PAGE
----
Another factor is that now that the EU drafts in English all the other 23 language versions are translations. They are produced by the institutions’ translators, who are native speakers of the language concerned and skilled linguists well versed in the art of adapting the message for their audience.
It is only the English speakers who are getting the raw version of the EU’s message, the message without any reworking by native speakers. The EU institutions do have mechanisms and highly skilled staff to improve the language they use: translators and interpreters, editors and lawyer-linguists. But too often those staff find their hands are tied by the technocrats, the politicians and the diplomats who insist on their convoluted phrasing, their fudges and their deliberate ambiguities. If the EU institutions were serious about improving their communications they should be reinforcing those mechanisms and putting those skilled linguists at the heart of the process.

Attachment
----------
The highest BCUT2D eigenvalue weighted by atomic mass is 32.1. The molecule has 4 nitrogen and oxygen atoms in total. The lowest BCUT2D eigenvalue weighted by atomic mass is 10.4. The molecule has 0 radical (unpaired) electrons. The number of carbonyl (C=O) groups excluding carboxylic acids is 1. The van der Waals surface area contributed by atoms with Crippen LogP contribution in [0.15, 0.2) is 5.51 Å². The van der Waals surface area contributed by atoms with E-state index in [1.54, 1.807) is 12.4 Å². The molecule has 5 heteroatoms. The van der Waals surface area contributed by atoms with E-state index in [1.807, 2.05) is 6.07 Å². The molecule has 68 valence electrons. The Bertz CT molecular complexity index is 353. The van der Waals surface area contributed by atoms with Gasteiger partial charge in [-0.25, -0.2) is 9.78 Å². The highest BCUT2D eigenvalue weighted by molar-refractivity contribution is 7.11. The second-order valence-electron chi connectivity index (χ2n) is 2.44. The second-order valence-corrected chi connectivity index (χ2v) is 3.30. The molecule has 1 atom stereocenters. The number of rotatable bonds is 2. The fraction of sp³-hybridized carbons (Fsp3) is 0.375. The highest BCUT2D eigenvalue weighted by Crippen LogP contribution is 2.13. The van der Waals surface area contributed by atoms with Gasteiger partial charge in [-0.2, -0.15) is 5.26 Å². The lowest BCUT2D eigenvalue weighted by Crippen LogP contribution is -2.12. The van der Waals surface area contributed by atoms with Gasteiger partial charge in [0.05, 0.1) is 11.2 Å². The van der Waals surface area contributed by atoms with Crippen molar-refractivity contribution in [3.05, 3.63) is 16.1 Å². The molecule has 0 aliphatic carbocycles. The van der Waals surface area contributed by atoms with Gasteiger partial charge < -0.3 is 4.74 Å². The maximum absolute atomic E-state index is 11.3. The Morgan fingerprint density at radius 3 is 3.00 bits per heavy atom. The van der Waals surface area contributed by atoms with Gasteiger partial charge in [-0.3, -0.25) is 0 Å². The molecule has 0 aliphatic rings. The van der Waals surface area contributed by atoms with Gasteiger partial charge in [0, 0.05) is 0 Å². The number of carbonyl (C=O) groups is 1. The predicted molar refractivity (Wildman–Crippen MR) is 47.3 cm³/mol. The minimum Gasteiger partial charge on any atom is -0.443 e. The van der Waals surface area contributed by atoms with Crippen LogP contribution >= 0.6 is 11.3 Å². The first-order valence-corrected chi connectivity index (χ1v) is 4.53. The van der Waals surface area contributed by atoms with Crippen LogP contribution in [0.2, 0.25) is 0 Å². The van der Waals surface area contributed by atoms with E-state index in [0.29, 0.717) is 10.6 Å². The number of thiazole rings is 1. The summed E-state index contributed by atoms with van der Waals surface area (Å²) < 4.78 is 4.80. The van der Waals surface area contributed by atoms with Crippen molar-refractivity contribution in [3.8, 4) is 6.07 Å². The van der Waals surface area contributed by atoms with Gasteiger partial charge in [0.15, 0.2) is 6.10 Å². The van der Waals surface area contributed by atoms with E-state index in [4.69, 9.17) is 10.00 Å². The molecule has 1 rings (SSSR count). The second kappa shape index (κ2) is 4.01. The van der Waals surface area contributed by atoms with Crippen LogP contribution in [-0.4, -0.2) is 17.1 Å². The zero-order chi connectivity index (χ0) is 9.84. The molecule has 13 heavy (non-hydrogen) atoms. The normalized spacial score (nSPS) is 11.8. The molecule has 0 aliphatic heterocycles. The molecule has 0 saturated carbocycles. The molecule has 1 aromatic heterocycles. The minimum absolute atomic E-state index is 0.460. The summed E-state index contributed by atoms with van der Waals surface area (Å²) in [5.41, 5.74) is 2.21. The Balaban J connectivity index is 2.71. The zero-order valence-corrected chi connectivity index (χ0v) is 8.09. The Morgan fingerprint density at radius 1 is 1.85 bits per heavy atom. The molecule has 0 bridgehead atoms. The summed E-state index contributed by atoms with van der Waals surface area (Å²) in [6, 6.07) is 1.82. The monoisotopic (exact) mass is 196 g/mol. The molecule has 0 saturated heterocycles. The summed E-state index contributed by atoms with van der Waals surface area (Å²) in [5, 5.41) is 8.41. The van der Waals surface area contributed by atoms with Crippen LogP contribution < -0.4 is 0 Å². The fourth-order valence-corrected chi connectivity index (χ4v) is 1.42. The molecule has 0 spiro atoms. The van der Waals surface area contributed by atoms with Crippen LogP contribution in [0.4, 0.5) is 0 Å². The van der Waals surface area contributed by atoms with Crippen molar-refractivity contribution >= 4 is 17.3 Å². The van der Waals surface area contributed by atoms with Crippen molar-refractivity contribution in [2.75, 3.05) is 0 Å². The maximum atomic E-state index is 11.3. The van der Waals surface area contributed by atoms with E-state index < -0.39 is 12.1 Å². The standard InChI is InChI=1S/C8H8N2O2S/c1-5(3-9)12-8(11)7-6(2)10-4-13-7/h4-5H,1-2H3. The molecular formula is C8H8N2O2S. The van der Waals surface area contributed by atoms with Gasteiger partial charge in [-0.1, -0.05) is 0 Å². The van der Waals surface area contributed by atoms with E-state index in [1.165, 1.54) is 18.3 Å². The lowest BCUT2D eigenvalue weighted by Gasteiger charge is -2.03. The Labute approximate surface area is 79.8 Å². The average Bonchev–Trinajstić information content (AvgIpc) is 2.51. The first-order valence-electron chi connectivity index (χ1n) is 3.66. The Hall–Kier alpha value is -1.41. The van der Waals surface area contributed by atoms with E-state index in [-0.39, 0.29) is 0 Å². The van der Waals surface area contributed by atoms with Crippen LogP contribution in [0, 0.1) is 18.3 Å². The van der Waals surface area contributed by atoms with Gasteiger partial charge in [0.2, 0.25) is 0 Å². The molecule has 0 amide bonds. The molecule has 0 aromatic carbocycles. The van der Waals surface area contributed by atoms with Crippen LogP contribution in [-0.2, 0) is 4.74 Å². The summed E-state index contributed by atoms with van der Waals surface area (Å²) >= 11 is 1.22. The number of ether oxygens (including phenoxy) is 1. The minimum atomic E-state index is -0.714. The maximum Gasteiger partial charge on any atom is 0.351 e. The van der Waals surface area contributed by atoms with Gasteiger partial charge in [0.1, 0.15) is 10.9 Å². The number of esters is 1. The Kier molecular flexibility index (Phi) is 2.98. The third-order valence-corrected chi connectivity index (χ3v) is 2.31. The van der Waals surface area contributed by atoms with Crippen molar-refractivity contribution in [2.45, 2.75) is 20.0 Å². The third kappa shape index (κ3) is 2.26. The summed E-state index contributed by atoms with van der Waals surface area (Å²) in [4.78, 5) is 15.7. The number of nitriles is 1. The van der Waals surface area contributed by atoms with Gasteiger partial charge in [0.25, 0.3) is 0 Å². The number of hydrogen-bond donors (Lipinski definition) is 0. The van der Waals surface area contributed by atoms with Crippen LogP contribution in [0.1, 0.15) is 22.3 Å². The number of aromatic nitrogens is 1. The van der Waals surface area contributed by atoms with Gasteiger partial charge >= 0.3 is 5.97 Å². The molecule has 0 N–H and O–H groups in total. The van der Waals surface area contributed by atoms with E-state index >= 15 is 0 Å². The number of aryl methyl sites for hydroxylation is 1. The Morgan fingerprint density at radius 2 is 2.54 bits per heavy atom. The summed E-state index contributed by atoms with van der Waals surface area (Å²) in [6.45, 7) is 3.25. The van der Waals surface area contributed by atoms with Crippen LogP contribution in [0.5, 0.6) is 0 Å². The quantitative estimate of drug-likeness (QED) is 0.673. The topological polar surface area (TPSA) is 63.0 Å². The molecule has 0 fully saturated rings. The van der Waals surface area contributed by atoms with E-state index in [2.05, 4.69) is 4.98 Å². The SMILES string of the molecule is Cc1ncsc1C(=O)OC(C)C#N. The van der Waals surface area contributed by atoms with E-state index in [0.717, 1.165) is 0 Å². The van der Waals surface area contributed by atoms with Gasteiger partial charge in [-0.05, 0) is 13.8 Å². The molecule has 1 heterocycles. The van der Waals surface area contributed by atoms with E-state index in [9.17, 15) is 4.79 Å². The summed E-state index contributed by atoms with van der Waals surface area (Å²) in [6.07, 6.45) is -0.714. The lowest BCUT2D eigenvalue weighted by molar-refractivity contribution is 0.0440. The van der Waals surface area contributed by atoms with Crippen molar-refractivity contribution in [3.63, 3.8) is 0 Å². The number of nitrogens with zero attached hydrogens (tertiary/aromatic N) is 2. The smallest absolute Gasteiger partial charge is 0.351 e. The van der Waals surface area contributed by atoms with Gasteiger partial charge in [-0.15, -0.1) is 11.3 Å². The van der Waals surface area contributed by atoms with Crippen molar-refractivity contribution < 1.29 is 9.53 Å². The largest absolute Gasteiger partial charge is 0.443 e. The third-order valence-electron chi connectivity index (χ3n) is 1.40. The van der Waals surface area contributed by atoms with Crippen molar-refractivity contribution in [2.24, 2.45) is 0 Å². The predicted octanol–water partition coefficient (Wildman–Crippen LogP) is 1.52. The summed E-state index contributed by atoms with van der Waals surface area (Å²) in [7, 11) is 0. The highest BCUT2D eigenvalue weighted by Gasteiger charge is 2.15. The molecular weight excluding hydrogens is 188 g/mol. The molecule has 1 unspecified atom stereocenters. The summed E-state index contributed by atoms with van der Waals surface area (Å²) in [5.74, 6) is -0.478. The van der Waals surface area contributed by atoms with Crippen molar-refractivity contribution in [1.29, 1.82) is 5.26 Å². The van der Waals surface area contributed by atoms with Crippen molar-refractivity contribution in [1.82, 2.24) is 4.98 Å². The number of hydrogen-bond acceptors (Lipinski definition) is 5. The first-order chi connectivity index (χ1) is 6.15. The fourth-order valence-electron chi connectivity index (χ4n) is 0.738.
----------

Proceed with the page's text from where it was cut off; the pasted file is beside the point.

The issue is not just about external communication and the presentation and the public perception of the EU. If the language in use in the EU institutions is poor, internal communications suffer and the decision-making process becomes woolly and confused. The resulting Treaties and laws will inevitably leave scope for divergent interpretations leading to a long period of uncertainty until the courts have given a ruling.
It is possible that the technocrats working for the EU are not fully aware of the extent of the problem. They may not realise that the language they use forms a barrier to any citizen who wants to know what is going on.
It would be more serious if the technocrats were consciously deciding that it was not necessary to make the work of the EU accessible to its citizens.